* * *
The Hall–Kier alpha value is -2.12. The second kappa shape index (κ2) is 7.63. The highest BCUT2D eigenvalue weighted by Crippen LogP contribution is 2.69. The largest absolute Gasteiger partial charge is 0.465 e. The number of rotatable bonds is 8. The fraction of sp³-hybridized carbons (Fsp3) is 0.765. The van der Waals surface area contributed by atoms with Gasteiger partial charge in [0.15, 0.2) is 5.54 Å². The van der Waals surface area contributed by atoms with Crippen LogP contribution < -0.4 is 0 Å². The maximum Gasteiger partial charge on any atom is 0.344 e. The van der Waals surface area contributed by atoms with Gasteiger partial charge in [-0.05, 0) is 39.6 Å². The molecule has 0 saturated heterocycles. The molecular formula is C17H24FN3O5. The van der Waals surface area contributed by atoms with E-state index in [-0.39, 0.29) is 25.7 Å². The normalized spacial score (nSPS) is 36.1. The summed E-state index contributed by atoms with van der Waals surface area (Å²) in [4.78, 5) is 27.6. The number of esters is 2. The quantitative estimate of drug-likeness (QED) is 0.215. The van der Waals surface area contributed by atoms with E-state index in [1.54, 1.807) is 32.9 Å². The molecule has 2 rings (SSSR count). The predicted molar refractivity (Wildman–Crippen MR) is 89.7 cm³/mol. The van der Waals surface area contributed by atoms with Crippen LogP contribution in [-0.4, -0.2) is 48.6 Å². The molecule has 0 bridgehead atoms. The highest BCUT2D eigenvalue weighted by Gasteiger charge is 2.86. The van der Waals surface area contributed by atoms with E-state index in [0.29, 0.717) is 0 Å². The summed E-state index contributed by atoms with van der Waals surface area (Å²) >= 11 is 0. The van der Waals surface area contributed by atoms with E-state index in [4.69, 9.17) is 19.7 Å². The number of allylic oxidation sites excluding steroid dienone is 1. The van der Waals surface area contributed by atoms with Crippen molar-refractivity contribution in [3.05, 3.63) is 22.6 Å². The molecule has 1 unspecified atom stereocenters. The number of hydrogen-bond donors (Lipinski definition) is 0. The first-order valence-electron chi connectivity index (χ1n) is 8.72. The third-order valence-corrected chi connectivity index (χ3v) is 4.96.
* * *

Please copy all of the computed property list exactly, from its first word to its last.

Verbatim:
The Hall–Kier alpha value is -2.12. The second kappa shape index (κ2) is 7.63. The highest BCUT2D eigenvalue weighted by Crippen LogP contribution is 2.69. The largest absolute Gasteiger partial charge is 0.465 e. The number of rotatable bonds is 8. The fraction of sp³-hybridized carbons (Fsp3) is 0.765. The van der Waals surface area contributed by atoms with Gasteiger partial charge in [0.15, 0.2) is 5.54 Å². The van der Waals surface area contributed by atoms with Crippen LogP contribution < -0.4 is 0 Å². The maximum Gasteiger partial charge on any atom is 0.344 e. The van der Waals surface area contributed by atoms with Gasteiger partial charge in [-0.05, 0) is 39.6 Å². The molecule has 0 saturated heterocycles. The molecular formula is C17H24FN3O5. The van der Waals surface area contributed by atoms with E-state index in [-0.39, 0.29) is 25.7 Å². The normalized spacial score (nSPS) is 36.1. The summed E-state index contributed by atoms with van der Waals surface area (Å²) in [4.78, 5) is 27.6. The number of esters is 2. The quantitative estimate of drug-likeness (QED) is 0.215. The van der Waals surface area contributed by atoms with E-state index in [1.54, 1.807) is 32.9 Å². The molecule has 2 rings (SSSR count). The predicted molar refractivity (Wildman–Crippen MR) is 89.7 cm³/mol. The van der Waals surface area contributed by atoms with Crippen LogP contribution in [-0.4, -0.2) is 48.6 Å². The molecule has 0 bridgehead atoms. The highest BCUT2D eigenvalue weighted by Gasteiger charge is 2.86. The van der Waals surface area contributed by atoms with E-state index in [0.29, 0.717) is 0 Å². The summed E-state index contributed by atoms with van der Waals surface area (Å²) >= 11 is 0. The van der Waals surface area contributed by atoms with E-state index in [4.69, 9.17) is 19.7 Å². The number of allylic oxidation sites excluding steroid dienone is 1. The van der Waals surface area contributed by atoms with Crippen molar-refractivity contribution in [3.05, 3.63) is 22.6 Å². The molecule has 1 unspecified atom stereocenters. The number of hydrogen-bond donors (Lipinski definition) is 0. The first-order valence-electron chi connectivity index (χ1n) is 8.72. The third-order valence-corrected chi connectivity index (χ3v) is 4.96.